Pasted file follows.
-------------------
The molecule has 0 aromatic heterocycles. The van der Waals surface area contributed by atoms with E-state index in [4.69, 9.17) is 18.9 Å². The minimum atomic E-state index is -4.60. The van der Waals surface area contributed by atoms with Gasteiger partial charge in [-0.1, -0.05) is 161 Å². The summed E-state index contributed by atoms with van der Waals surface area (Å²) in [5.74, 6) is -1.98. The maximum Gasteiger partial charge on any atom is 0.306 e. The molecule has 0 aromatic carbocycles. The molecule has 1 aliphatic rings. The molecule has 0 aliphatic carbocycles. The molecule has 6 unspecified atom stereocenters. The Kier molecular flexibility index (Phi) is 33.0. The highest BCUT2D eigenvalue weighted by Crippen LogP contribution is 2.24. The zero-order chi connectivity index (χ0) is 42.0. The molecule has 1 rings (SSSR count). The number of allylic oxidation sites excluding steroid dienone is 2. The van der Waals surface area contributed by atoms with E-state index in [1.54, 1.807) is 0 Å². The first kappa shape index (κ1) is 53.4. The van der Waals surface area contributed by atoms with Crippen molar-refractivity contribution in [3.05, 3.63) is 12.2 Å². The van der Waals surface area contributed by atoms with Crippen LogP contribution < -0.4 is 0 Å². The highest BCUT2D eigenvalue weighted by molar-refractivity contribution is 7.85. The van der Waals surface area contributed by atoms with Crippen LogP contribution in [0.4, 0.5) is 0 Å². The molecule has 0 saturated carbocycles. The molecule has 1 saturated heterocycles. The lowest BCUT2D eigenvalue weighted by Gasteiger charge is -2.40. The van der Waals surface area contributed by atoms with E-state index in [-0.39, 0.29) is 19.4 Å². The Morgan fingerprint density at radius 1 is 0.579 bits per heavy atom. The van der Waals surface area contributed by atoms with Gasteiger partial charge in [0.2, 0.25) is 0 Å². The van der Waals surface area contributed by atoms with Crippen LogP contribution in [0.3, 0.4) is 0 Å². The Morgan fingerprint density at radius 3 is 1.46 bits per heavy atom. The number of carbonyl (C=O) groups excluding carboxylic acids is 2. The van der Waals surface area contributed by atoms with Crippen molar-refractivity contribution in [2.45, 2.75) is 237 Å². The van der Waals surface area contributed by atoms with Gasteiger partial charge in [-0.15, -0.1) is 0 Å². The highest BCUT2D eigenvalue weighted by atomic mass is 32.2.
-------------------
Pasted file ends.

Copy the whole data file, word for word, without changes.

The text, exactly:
The molecule has 0 aromatic heterocycles. The van der Waals surface area contributed by atoms with E-state index in [4.69, 9.17) is 18.9 Å². The minimum atomic E-state index is -4.60. The van der Waals surface area contributed by atoms with Gasteiger partial charge in [-0.1, -0.05) is 161 Å². The summed E-state index contributed by atoms with van der Waals surface area (Å²) in [5.74, 6) is -1.98. The maximum Gasteiger partial charge on any atom is 0.306 e. The molecule has 0 aromatic carbocycles. The molecule has 1 aliphatic rings. The molecule has 0 aliphatic carbocycles. The molecule has 6 unspecified atom stereocenters. The Kier molecular flexibility index (Phi) is 33.0. The highest BCUT2D eigenvalue weighted by Crippen LogP contribution is 2.24. The zero-order chi connectivity index (χ0) is 42.0. The molecule has 1 rings (SSSR count). The number of allylic oxidation sites excluding steroid dienone is 2. The van der Waals surface area contributed by atoms with E-state index in [1.54, 1.807) is 0 Å². The first kappa shape index (κ1) is 53.4. The van der Waals surface area contributed by atoms with Crippen molar-refractivity contribution in [3.05, 3.63) is 12.2 Å². The van der Waals surface area contributed by atoms with Crippen LogP contribution < -0.4 is 0 Å². The highest BCUT2D eigenvalue weighted by molar-refractivity contribution is 7.85. The van der Waals surface area contributed by atoms with Crippen LogP contribution in [0.4, 0.5) is 0 Å². The molecule has 0 saturated carbocycles. The molecule has 1 saturated heterocycles. The lowest BCUT2D eigenvalue weighted by Gasteiger charge is -2.40. The van der Waals surface area contributed by atoms with E-state index in [-0.39, 0.29) is 19.4 Å². The Morgan fingerprint density at radius 1 is 0.579 bits per heavy atom. The van der Waals surface area contributed by atoms with Gasteiger partial charge in [0.2, 0.25) is 0 Å². The van der Waals surface area contributed by atoms with Crippen LogP contribution in [0.3, 0.4) is 0 Å². The Morgan fingerprint density at radius 3 is 1.46 bits per heavy atom. The number of carbonyl (C=O) groups excluding carboxylic acids is 2. The van der Waals surface area contributed by atoms with Crippen molar-refractivity contribution in [2.45, 2.75) is 237 Å². The van der Waals surface area contributed by atoms with Gasteiger partial charge in [-0.15, -0.1) is 0 Å². The highest BCUT2D eigenvalue weighted by atomic mass is 32.2.